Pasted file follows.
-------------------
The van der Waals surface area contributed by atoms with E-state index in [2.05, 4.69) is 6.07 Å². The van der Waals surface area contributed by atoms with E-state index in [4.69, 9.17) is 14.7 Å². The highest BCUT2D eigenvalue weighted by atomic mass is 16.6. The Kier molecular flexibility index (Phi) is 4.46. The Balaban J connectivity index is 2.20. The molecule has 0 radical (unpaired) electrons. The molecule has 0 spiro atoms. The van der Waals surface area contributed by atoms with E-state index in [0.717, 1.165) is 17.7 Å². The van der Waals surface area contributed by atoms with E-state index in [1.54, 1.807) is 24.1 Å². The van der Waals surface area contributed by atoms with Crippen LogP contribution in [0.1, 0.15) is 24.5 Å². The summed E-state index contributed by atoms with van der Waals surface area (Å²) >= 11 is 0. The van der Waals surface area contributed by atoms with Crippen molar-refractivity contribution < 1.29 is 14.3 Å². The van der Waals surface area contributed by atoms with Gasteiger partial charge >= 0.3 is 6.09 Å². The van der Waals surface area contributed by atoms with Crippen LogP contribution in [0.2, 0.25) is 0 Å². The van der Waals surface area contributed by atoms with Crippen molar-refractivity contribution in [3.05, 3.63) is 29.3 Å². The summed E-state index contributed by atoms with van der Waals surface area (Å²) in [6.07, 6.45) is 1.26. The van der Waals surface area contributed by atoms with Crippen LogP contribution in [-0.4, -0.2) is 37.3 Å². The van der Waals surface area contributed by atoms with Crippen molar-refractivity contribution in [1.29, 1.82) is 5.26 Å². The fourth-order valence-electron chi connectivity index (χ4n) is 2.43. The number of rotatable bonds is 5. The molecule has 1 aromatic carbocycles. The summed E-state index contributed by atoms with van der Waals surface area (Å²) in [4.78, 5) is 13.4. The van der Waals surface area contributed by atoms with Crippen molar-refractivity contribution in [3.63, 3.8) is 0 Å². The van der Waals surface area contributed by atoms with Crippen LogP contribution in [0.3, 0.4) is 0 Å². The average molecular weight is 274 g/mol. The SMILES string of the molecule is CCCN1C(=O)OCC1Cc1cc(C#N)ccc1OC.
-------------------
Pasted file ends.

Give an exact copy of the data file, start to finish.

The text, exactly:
The van der Waals surface area contributed by atoms with E-state index in [2.05, 4.69) is 6.07 Å². The van der Waals surface area contributed by atoms with E-state index in [4.69, 9.17) is 14.7 Å². The highest BCUT2D eigenvalue weighted by atomic mass is 16.6. The Kier molecular flexibility index (Phi) is 4.46. The Balaban J connectivity index is 2.20. The molecule has 0 radical (unpaired) electrons. The molecule has 0 spiro atoms. The van der Waals surface area contributed by atoms with E-state index in [0.717, 1.165) is 17.7 Å². The van der Waals surface area contributed by atoms with E-state index in [1.54, 1.807) is 24.1 Å². The van der Waals surface area contributed by atoms with Crippen LogP contribution in [0.1, 0.15) is 24.5 Å². The summed E-state index contributed by atoms with van der Waals surface area (Å²) >= 11 is 0. The van der Waals surface area contributed by atoms with Crippen molar-refractivity contribution < 1.29 is 14.3 Å². The van der Waals surface area contributed by atoms with Gasteiger partial charge >= 0.3 is 6.09 Å². The van der Waals surface area contributed by atoms with Crippen LogP contribution in [0.2, 0.25) is 0 Å². The van der Waals surface area contributed by atoms with Crippen molar-refractivity contribution in [3.05, 3.63) is 29.3 Å². The summed E-state index contributed by atoms with van der Waals surface area (Å²) in [6.07, 6.45) is 1.26. The van der Waals surface area contributed by atoms with Crippen LogP contribution in [-0.4, -0.2) is 37.3 Å². The van der Waals surface area contributed by atoms with Crippen molar-refractivity contribution in [1.29, 1.82) is 5.26 Å². The fourth-order valence-electron chi connectivity index (χ4n) is 2.43. The number of rotatable bonds is 5. The molecule has 1 aromatic carbocycles. The summed E-state index contributed by atoms with van der Waals surface area (Å²) in [4.78, 5) is 13.4. The van der Waals surface area contributed by atoms with Crippen molar-refractivity contribution in [3.63, 3.8) is 0 Å². The van der Waals surface area contributed by atoms with Crippen LogP contribution in [0.3, 0.4) is 0 Å². The average molecular weight is 274 g/mol. The SMILES string of the molecule is CCCN1C(=O)OCC1Cc1cc(C#N)ccc1OC.